Experts: Michigan recounts that won’t change outcome show law must change
On the first day of a recount in 47 counties around Michigan on Wednesday, the auditorium of the Troy Community Center in Oakland County was filled with the sound of shuffling papers and restrained chatter. The county clerk, wearing a bright yellow safety vest, paced through rows of tables, checking on her election workers as they were inspecting and counting ballots.
From Detroit to the Upper Peninsula city of Marquette, election workers this week and next week are re-tallying the votes cast on two proposals that were on the November ballot: Prop 2, a set of voting reforms, and Prop 3, which ensures a constitutional right to an abortion.
The recounts are being conducted in more than 500 precincts at the request of a petitioner for the Election Integrity Fund and Force, a nonprofit and nonpartisan group based in Oakland County that recruits poll challengers and says it seeks “transparent and trusted” elections.
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The group invoked a little-used provision in state law to trigger the recount, even though the two ballot proposals were approved by a margin that makes changing the outcome a near-impossibility, and is paying the costs with money from prominent boosters of election conspiracy theories. Election skeptics are making similar requests in other hotly contested states, slowing the process of finalizing election results and prompting calls from advocates to change laws they say are being abused in ways lawmakers didn’t anticipate.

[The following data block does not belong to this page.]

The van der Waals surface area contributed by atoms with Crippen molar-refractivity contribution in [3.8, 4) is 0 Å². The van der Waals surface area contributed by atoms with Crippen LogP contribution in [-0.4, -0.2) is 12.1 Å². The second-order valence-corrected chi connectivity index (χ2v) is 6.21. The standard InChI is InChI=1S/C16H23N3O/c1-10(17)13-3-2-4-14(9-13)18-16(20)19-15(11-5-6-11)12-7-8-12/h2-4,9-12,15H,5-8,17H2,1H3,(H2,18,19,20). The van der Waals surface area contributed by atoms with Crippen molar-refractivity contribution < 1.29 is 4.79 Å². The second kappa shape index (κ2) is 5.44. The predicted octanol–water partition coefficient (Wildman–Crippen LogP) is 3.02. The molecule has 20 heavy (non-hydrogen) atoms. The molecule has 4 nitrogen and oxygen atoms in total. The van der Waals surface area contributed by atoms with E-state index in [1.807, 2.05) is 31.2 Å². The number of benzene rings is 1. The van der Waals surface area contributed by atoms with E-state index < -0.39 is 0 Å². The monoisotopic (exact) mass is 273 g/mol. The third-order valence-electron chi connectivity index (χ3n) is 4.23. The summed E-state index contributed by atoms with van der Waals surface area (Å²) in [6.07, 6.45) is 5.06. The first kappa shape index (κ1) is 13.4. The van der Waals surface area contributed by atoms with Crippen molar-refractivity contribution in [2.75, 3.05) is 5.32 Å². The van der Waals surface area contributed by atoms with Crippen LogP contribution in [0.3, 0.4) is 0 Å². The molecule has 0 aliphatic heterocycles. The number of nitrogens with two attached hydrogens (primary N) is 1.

In Troy, workers from the Oakland County Clerk’s office brought in storage containers, resembling suitcases, full of ballots from 95 precincts to start the recount at 8 a.m. “Recountable,” workers announced from some of the 100 counting tables as they checked the security of a ballot container and matched the ID numbers on its security seal with the number written in the poll book on Election Day, all part of the measures to ensure a precinct is eligible for the recount. Officials determined five precincts were ineligible for recount for such reasons — not enough to change the outcomes of Oakland’s final count, according to Oakland County Clerk Lisa Brown.
Elsewhere, the process appears to have been less placid. By Wednesday night, Attorney General Dana Nessel announced there had been “reports of threatening behavior and interference” at some of the recount sites, without specifying where the incidents had happened or who was involved.
In an interview Friday, Sandy Kiesel, the executive director of EIF, said her volunteer challengers filed a police report in Jackson County and in other areas doing recounts when challengers were rebuffed on their requested access to ballots. Challengers, she said, are looking for errors on ballots and ballot boxes and reasons that precincts would be ineligible for recount. Kiesel said challengers had reported concerns, but she wasn’t able to detail their evidence.
The group also released a statement Wednesday night claiming without evidence that the first day of the recount revealed “evidence of ballot box tampering.” The group didn’t provide any specific details on those allegations.
On Wednesday inside the Troy Community Center, there were about 15 challengers among the 50 election workers. Troy resident Kathleen O’Laughlin was among those who answered EIF’s call to act as a challenger, because, she said, she didn’t like the outcome of the election.